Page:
Symptoms of overdose include: blurry vision, extreme confusion, dizziness, muscle weakness, breathing difficulties, slowed reflexes, and extreme fatigue or loss of consciousness. Call 911 immediately for treatment (tell the dispatcher what was taken, how much, and when if possible), and, after being stabilized, ask about options for full detoxification and treatment.
How Does Recovery Centers of America Treat Klonopin Abuse and Addiction?
Detoxification from Klonopin dependence or addiction must be done in a facility with 24-hour medical care as it can be life-threatening, particularly when combined with alcohol or other drugs. Withdrawal symptoms may include seizures, muscle spasms, anxiety, confusion, suicidal thoughts, extreme fatigue, sweating, tremors, nausea, stomach pain, vomiting, diarrhea, headaches, drastic mood swings, and hallucinations.
Withdrawal from Klonopin is typically divided into three phases: early withdrawal, acute withdrawal and protracted or late withdrawal.
Klonopin Has a long half-life, half of the amount in your system leaves your body every 18-50 hours. This means that withdrawal symptoms don’t start until about 1-3 days after the last dose. That doesn’t mean you won’t feel anxiety and craving for more, it just means that Klonopin leaves slowly, over time, and the worst effects are usually not felt till 24-72 hours after the last dose.
Early withdrawal typically lasts 2-4 days depending on amount used and length of time used.
Acute withdrawal typically peaks about 2 weeks after stopping and can last up to a month. The majority of the withdrawal side effects happen during this time period.
Finally, the protracted withdrawal may include drug craving and other psychological symptoms and that can appear suddenly, anytime and last for several months or even continue, in a diminished way, for years. This is particularly true of panic and anxiety since there are typically the symptoms the individual had prior to starting the Klonopin.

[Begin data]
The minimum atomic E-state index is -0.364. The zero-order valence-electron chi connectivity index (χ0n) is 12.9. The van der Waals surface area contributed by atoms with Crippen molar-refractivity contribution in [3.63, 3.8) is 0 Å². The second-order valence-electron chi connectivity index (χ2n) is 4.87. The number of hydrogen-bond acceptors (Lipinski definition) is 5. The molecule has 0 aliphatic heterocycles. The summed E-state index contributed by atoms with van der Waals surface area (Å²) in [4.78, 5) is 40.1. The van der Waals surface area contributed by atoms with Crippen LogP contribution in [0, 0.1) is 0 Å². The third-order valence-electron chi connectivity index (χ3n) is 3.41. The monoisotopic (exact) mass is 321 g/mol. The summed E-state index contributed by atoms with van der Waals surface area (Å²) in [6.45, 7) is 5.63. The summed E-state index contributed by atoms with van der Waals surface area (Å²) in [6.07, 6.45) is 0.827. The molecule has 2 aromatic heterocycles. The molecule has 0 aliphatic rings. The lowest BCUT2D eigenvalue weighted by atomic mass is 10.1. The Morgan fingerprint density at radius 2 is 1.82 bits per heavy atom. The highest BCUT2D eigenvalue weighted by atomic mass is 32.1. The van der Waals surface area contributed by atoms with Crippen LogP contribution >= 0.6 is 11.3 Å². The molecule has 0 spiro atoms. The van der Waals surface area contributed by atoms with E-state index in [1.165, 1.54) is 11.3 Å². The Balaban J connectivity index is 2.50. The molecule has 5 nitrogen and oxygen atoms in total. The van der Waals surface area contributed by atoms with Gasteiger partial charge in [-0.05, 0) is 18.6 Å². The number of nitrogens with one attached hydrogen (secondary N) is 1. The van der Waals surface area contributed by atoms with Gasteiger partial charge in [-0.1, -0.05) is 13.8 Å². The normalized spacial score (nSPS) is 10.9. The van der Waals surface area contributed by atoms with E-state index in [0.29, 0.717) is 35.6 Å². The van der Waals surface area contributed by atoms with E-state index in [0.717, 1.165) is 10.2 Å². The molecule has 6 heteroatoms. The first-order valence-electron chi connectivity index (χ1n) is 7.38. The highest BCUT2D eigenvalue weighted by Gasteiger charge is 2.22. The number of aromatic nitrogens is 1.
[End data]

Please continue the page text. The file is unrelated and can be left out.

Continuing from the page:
At intake, RCA staff administer the assessment in a calm environment, providing something to eat and beverages to keep the you comfortable. If, due to an inability to concentrate or anxiety symptoms, you find it difficult to participate, the assessment can be divided into smaller sections for you. Since patients with Klonopin abuse or addiction often have additional problems with anxiety or panic disorder, RCA also provides a clear orientation to the treatment process, program rules, and expectations for participation to decrease any externally related anxiety about the process.
A slow and controlled tapering of the Klonopin is the safest method of withdrawal and will result in minimal discomfort. RCA will monitor your vitals and your level of withdrawal distress a minimum of every 4 hours upon admission. Medications such as Phenobarbital, Clonidine, beta-blockers and others may be used depending on their efficacy for each particular patient and the patient’s level of withdrawal symptoms.
Patient’s typically stay on the Detoxification unit until they are medically cleared to move to the rehabilitation units (often 5-9 days). Once moved to the rehab unit, however, medical oversight and 24-hour RN coverage and attention will continue throughout your stay.
As with any disorder, it’s very important to involve significant others. During the initial assessment and intake processes, RCA identifies family members or significant others who will support the patient and their treatment goals and get them involved immediately.
After medical detoxification, treatment will include additional small group therapy sessions, individual sessions, educational seminars, and workshops. For our patients struggling with Klonopin or other benzodiazepine problems, or difficulties with anxiety or panic, additional services to assist with calming the body and the mind such as mindful meditation, yoga, progressive relaxation, and other therapeutic techniques may be helpful.
Through wellness seminars, life skills workshops, and various therapies, RCA focuses patients on developing a balanced lifestyle that includes restoring healthy eating and sleeping habits, participation in physical exercise and recreational activities, as well as building a healthy support group to get them started on the road to long-term recovery.
We focus on coping with cravings to diminish relapse potential. These include cognitive behavioral techniques such as problem solving, making alternative plans, living in the moment. RCA teaches patients to examine the circumstances, situations, thoughts, and feelings that increase the likelihood they will return to use. While we hope that no one returns to drug use after detoxification or treatment, we know that this happens. You need to be particularly aware of the hazards of using Klonopin shortly after treatment as your system has no tolerance built up for the drug and using, particularly at similar doses or when used with alcohol, poses many dangers including overdose and death.